COLUMN: Think drug-testing policy through

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By JIM ALEXANDER, Guest Columnist

I am writing in response to the article (“School officials eye drug-testing program,” Dec. 20 issue) announcing that the school board may be considering a program to conduct drug testing on students who wish to drive to school or participate in extracurricular activities.

The opinions expressed here are my own, and not necessarily those of Abbott Laboratories, or any other company, group or individual.

Let me first say that, in a sense, I have no “skin in the game.” I am long out of school, as is my son. I have no interest in being a teacher, nor in running for the school board. My purpose in writing is to share a different perspective, based on my work experience. I do not use illegal drugs, never have, never will. I would never encourage anyone else to do so.

In all wars, there are innocent victims. This is true of the war on drugs as well.

We have all heard about crimes committed by addicts to get money for drugs, or of law enforcement officers or suspects being injured or killed in efforts to enforce the law.

In order to minimize the potential for innocent victims in any war, a good leader will pick his battles, and use strategy designed to accomplish the objective, while leaving unharmed the innocents. It could be argued that testing without probable cause, or “assuming guilt until innocence is proven,” does not represent the best strategy for protecting the innocents.

The foregoing not withstanding, the primary purpose of this letter is to look at the issue from a different perspective. I used to make my living in part by repairing the sort of equipment often used to test for drugs of abuse. From that perspective, I offer the following:

The technology currently used for testing for drugs of abuse is the best that it has ever been. Even so, it is a long way from perfect. There are many sources of possible error.

These can include such basics as misidentifying samples (large reference labs receive thousands of samples per day, some from people with the same name, occasionally with the same or similar birthday). Another source of error is interfering substances – chemicals that can “look like” a substance of interest, but in fact are something very different.

A third source of possible error is cross contamination – when a strongly positive sample goes through the analyzer just before yours and some of their sample is retained in the instrument and causes you to be positive.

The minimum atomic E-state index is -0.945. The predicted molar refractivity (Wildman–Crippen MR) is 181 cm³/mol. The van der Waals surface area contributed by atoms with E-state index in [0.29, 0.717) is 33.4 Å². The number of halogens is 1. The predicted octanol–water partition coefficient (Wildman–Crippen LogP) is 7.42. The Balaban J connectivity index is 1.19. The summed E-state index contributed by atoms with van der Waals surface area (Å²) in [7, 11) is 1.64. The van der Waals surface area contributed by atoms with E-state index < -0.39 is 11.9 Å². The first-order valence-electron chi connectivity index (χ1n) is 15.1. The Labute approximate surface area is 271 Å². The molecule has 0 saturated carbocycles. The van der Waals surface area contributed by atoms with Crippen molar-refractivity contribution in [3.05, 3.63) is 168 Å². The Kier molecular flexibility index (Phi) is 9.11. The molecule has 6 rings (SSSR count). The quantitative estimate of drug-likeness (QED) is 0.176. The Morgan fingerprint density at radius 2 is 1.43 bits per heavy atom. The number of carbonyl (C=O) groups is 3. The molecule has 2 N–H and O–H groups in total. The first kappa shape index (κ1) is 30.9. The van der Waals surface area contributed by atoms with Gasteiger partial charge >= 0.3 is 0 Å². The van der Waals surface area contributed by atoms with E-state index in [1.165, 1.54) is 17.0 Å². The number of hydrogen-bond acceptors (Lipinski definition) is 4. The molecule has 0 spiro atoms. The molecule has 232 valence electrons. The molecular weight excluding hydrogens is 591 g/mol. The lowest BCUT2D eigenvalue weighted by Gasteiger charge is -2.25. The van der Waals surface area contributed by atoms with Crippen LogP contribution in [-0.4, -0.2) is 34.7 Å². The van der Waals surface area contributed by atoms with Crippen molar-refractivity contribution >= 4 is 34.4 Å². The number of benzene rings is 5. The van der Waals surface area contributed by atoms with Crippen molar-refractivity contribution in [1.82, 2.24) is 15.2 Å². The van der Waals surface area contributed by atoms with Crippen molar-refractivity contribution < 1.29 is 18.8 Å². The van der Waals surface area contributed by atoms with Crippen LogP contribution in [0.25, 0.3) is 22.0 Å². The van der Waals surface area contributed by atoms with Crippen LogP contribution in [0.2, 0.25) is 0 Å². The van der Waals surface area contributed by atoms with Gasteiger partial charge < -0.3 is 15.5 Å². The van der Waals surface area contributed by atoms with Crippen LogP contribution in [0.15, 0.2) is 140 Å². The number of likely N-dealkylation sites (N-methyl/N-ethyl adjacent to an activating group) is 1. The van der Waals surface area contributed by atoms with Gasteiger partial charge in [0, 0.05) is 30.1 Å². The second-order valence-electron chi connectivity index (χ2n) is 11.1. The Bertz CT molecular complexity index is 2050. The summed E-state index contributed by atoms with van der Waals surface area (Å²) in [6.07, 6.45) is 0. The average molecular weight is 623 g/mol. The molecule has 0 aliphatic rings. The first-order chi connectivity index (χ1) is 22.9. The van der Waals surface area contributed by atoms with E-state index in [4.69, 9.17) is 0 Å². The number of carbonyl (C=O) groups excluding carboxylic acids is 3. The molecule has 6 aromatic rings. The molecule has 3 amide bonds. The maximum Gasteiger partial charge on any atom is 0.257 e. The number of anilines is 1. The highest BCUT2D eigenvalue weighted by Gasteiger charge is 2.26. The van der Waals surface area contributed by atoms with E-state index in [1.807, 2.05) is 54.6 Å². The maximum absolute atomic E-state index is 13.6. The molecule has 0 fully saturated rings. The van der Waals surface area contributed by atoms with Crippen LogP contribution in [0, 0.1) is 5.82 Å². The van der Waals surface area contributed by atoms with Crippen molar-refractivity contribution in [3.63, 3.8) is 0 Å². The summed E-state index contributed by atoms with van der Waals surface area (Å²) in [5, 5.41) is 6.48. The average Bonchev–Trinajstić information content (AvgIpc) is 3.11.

Testing for drugs of abuse can be highly profitable, and manufacturers and labs offering such services will explain that they consider the results to be accurate. At the same time, manufacturers are required to provide package inserts, which list not only how to do the test but also some of the possible ways the test can be wrong.

All such package inserts that I am aware of also include a disclaimer, noting that the test should not be used for legal purposes without further confirmation. These package insert are publicly available on the Internet. I would strongly urge those interested to review the documents, including the lengthy lists of known interferences.

If there are those who would like to do so, but have trouble locating the documentation on the Web, I would be happy to help.

In my view, testing for drugs of abuse should be limited to those who have provided some basis for believing that they may have a problem in that area. If the decision is made to move forward with random testing, I would submit the following recommendations:

1. Testing should begin with the school board, administrators and teachers. By going through the experience, these officials would be in the best position to decide whether to move forward with the program. They should be retested at whatever frequency the students are tested. If it is good enough for the students, it should be good enough for those watching over them. Results for elected officials should be made public.

2. All testing should be done at a National Institute on Drug Abuse-certified facility. Such facilities adhere to the highest standards of protocol, and usually charge significantly more.

3. Initially positive samples should be retested by a different lab using a different methodology.

4. Positive samples should be reviewed by a certified Medical Review Officer before being acted upon.

A society free of illegal drugs is a very worthy goal, but so is adherence to traditionally American values such as requiring probable ca use for a search (testing) and the presumption of innocence.

Jim Alexander is a retired Abbott Labs field service representative from Tell City.